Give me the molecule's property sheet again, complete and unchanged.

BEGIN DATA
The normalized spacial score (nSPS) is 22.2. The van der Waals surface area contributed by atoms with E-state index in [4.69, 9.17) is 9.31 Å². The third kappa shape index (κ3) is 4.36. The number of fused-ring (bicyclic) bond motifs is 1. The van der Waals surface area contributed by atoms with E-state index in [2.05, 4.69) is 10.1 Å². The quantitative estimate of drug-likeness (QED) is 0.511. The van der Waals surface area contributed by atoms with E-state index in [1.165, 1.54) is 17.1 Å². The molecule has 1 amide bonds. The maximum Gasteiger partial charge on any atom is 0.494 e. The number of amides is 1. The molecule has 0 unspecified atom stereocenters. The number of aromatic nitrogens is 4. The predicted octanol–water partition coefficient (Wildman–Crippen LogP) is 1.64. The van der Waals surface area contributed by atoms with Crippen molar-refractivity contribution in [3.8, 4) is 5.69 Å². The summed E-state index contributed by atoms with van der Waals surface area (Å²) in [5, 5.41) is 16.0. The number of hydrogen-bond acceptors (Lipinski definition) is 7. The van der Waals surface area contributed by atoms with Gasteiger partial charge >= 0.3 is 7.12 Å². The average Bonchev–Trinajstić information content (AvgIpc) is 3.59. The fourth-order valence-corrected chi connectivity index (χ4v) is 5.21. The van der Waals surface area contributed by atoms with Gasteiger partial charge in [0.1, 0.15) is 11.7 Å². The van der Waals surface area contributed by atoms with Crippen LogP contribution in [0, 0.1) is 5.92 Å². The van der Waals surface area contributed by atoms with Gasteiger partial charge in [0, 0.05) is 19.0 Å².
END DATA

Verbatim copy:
The normalized spacial score (nSPS) is 22.2. The van der Waals surface area contributed by atoms with E-state index in [4.69, 9.17) is 9.31 Å². The third kappa shape index (κ3) is 4.36. The number of fused-ring (bicyclic) bond motifs is 1. The van der Waals surface area contributed by atoms with E-state index in [2.05, 4.69) is 10.1 Å². The quantitative estimate of drug-likeness (QED) is 0.511. The van der Waals surface area contributed by atoms with E-state index in [1.165, 1.54) is 17.1 Å². The molecule has 1 amide bonds. The maximum Gasteiger partial charge on any atom is 0.494 e. The number of amides is 1. The molecule has 0 unspecified atom stereocenters. The number of aromatic nitrogens is 4. The predicted octanol–water partition coefficient (Wildman–Crippen LogP) is 1.64. The van der Waals surface area contributed by atoms with Crippen molar-refractivity contribution in [3.8, 4) is 5.69 Å². The summed E-state index contributed by atoms with van der Waals surface area (Å²) in [5, 5.41) is 16.0. The number of hydrogen-bond acceptors (Lipinski definition) is 7. The van der Waals surface area contributed by atoms with Gasteiger partial charge >= 0.3 is 7.12 Å². The average Bonchev–Trinajstić information content (AvgIpc) is 3.59. The fourth-order valence-corrected chi connectivity index (χ4v) is 5.21. The van der Waals surface area contributed by atoms with Gasteiger partial charge in [0.1, 0.15) is 11.7 Å². The van der Waals surface area contributed by atoms with Crippen LogP contribution in [0, 0.1) is 5.92 Å². The van der Waals surface area contributed by atoms with Gasteiger partial charge in [0, 0.05) is 19.0 Å².